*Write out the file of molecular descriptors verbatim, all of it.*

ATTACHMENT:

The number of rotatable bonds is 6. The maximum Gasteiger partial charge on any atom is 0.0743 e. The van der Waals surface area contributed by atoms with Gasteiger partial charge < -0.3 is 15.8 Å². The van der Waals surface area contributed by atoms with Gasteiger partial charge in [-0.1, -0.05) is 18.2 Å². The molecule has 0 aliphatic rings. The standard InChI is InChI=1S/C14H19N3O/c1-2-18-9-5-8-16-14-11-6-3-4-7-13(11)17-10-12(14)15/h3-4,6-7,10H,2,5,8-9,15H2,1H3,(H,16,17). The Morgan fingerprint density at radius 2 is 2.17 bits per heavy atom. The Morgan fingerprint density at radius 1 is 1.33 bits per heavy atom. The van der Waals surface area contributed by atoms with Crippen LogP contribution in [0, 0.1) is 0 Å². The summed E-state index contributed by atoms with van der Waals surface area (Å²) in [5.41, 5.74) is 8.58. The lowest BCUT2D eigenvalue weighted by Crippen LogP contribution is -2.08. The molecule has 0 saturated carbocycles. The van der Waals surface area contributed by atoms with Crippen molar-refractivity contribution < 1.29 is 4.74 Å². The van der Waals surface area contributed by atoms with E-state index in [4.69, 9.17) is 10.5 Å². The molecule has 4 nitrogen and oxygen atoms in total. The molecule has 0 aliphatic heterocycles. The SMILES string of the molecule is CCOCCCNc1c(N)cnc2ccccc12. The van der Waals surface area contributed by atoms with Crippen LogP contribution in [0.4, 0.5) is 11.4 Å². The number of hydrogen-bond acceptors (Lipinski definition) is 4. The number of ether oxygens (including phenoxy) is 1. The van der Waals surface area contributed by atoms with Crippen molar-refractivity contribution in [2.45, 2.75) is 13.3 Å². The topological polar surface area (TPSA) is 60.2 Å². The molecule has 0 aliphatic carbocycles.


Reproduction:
The number of rotatable bonds is 6. The maximum Gasteiger partial charge on any atom is 0.0743 e. The van der Waals surface area contributed by atoms with Gasteiger partial charge < -0.3 is 15.8 Å². The van der Waals surface area contributed by atoms with Gasteiger partial charge in [-0.1, -0.05) is 18.2 Å². The molecule has 0 aliphatic rings. The standard InChI is InChI=1S/C14H19N3O/c1-2-18-9-5-8-16-14-11-6-3-4-7-13(11)17-10-12(14)15/h3-4,6-7,10H,2,5,8-9,15H2,1H3,(H,16,17). The Morgan fingerprint density at radius 2 is 2.17 bits per heavy atom. The Morgan fingerprint density at radius 1 is 1.33 bits per heavy atom. The van der Waals surface area contributed by atoms with Crippen LogP contribution in [0, 0.1) is 0 Å². The summed E-state index contributed by atoms with van der Waals surface area (Å²) in [5.41, 5.74) is 8.58. The lowest BCUT2D eigenvalue weighted by Crippen LogP contribution is -2.08. The molecule has 0 saturated carbocycles. The van der Waals surface area contributed by atoms with Crippen molar-refractivity contribution < 1.29 is 4.74 Å². The van der Waals surface area contributed by atoms with E-state index in [4.69, 9.17) is 10.5 Å². The molecule has 4 nitrogen and oxygen atoms in total. The molecule has 0 aliphatic heterocycles. The SMILES string of the molecule is CCOCCCNc1c(N)cnc2ccccc12. The van der Waals surface area contributed by atoms with Crippen LogP contribution in [0.4, 0.5) is 11.4 Å². The number of hydrogen-bond acceptors (Lipinski definition) is 4. The number of ether oxygens (including phenoxy) is 1. The van der Waals surface area contributed by atoms with Crippen molar-refractivity contribution in [2.45, 2.75) is 13.3 Å². The topological polar surface area (TPSA) is 60.2 Å². The molecule has 0 aliphatic carbocycles.